Opinions / July 19, 2019
A Radical Theory about Colloredo (part two)
By Rollan Wengert
Last Column, I focused on Mozart’s infamous employer Archbishop Colloredo. How Colloredo inherited the Mozart family as employees from the previous Archbishop--who had allowed the Mozarts to travel Europe as they please, while still earning pay. In addition, I addressed the political climate Colloredo faced as he tried to institute more efficient policies concerning his governance. And, how chasing Salzburg’s prized pupil away would be politically problematic for the Archbishop. The overall premise of this column series is to suggest that perhaps Colloredo was not the evil man history has made him out to be, but might have been an individual seeking Mozart’s best interests.
So, it was 1777. In his efficiencies, Colloredo limited the Mozart travels. Putting myself in his shoes, I have a hard time blaming him. I liken it to my work. If I were to complain about how horrible my boss was, yet demanded that he should pay for me to work at other locations while I try to find a position there, how should I reasonably expect him to react? Leopold, however, believed Colloredo to be unreasonable. Eventually, he sent the Archbishop a letter. He stated that the Gospel requires people to use their talents. And, he requested to be allowed to tour again. Even if Colloredo wasn’t a prideful man (which he clearly was), he’d certainly have a hard time with such demands. The Archbishop responded with his infamous letter, ‘in the name of the Gospel, father and son have my permission to seek their fortune elsewhere.’
So, why did Colloredo essentially fire the Mozarts ‘in the name of the Gospel’? The less-than-religious, and even many of the religious, would say such an action is contrary to the Gospel. But, this is not necessarily the case. True, Leopold was correct. The Gospel does call us to use our talents for God. However, the main thrust of the Gospel is trusting that God has provided, and will provide, in order that we may use our talents. Colloredo (who himself likely had faith issues) knew Leopold lacked the faith to venture out without an earthly safety net. Thus, Leopold caved, and Colloredo took him back as long as he remained in Salzburg.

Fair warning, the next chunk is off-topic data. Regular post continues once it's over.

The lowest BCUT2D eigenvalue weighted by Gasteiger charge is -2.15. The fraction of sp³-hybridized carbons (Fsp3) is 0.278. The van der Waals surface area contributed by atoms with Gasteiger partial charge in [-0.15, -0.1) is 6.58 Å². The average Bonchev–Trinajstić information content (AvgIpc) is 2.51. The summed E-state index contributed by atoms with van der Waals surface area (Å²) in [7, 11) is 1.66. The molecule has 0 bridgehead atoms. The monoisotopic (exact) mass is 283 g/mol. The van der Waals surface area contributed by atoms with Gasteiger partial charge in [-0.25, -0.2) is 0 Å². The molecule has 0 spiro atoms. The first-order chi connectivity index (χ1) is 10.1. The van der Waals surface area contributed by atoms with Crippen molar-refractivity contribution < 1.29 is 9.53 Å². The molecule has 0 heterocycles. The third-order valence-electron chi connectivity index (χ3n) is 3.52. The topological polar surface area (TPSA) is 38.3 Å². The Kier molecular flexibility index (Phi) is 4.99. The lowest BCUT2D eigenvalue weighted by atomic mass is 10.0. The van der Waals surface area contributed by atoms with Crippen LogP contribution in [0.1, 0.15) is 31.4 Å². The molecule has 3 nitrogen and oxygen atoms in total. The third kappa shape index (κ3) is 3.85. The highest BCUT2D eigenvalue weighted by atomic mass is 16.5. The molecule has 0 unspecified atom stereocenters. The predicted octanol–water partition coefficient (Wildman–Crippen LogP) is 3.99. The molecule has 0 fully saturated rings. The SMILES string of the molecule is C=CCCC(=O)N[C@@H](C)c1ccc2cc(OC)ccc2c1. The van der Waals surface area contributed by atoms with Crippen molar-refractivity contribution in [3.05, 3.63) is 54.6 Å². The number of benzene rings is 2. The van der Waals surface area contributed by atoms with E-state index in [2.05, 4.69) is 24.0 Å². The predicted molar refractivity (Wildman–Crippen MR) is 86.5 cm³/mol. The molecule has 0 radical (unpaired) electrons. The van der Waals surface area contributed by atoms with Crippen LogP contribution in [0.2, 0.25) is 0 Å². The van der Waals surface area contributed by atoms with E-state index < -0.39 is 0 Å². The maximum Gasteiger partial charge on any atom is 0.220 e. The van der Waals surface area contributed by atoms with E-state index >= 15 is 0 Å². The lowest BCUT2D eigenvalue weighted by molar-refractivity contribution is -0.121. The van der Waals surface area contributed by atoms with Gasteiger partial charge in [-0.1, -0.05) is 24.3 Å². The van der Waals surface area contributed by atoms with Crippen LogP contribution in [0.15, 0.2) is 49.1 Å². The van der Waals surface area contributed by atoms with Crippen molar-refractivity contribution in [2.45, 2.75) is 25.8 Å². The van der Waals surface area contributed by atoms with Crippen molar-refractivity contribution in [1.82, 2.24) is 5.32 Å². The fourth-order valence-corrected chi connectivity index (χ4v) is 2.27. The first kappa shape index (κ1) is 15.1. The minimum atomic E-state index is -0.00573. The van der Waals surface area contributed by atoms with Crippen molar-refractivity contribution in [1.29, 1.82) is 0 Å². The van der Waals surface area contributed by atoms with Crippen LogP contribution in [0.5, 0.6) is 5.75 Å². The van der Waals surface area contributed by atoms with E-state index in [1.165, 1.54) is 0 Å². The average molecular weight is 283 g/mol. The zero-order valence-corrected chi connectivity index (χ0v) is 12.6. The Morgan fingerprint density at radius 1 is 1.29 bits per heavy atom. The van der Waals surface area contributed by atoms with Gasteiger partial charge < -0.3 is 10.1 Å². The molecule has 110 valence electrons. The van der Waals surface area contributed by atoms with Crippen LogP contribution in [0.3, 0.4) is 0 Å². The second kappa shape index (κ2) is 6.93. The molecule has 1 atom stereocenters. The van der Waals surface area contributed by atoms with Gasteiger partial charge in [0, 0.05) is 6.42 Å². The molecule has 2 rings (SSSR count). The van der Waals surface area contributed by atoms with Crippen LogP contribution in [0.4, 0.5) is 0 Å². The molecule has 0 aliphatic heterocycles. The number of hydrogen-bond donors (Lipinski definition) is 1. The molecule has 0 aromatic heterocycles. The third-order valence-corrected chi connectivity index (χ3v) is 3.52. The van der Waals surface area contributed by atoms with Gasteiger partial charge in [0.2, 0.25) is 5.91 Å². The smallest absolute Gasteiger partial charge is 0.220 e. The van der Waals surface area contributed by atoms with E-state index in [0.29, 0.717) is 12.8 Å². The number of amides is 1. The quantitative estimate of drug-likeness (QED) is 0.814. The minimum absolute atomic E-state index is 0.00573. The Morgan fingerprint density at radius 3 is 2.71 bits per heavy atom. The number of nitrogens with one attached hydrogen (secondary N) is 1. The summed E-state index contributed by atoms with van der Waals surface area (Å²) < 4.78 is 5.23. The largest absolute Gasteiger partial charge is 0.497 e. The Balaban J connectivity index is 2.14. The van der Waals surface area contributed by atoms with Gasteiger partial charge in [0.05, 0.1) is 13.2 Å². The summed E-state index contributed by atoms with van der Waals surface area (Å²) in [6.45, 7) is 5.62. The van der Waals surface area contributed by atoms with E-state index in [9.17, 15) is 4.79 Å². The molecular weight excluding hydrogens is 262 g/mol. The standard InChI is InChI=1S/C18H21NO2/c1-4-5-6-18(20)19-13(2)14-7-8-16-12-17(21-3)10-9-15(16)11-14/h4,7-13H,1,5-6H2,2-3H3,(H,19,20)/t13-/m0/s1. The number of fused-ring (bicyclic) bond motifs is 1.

Mozart, however, traveled Europe. Leopold monetarily supported the trip. Why did Colloredo allow him to go? Many books and documentaries seem suggest Colloredo did this to spite Leopold, and watch Mozart fail. Spiting Leopold may be possible, but I can’t help but wonder if he really wanted Mozart to fail. Sure, there’s the old if you let a bird go cliché. I just can’t imagine a politically-calculated man releasing his arena’s prized calf, apart from any other motive than principle. If spiting Leopold was the lone goal, he had already had the man humbled to full servitude. I believe Colloredo truly wanted Mozart to find a suitable position on his journey.
Not only did Colloredo want Mozart to find a suitable post, he may have wanted Mozart to gain independence from his domineering father. That is why he insisted Leopold never leave Salzburg. However, Mozart’s journey failed. In addition, his mother died chaperoning the young musician. This gave Leopold even more power over his son, who blamed Mozart for her death. But, she did not have to go, Leopold mostly did not want Mozart finding a woman, leaving the family. He did find a girl, but Mozart’s mom and dad put a kibosh on that.
When Mozart returned, defeated, Leopold got him a job back in the service of Colloredo. Possibly, for the sake of Salzburg political pressure, and for the sorrowed musician’s soul, Colloredo took Mozart back. (And, here’s where my theories will grow to their radical climax.) Colloredo then knew he would have to seek extreme measures to separate father from son, while not enraging his Salzburg constituents. Colloredo would have to engineer a way for Moazrt to stand up for himself and leave of his own accord. Next week, I detail all the steps Colloredo took to get Mozart to leave his father, his home, and his job, in order that he might venture out on his own.
The vehicle of this independence: opera.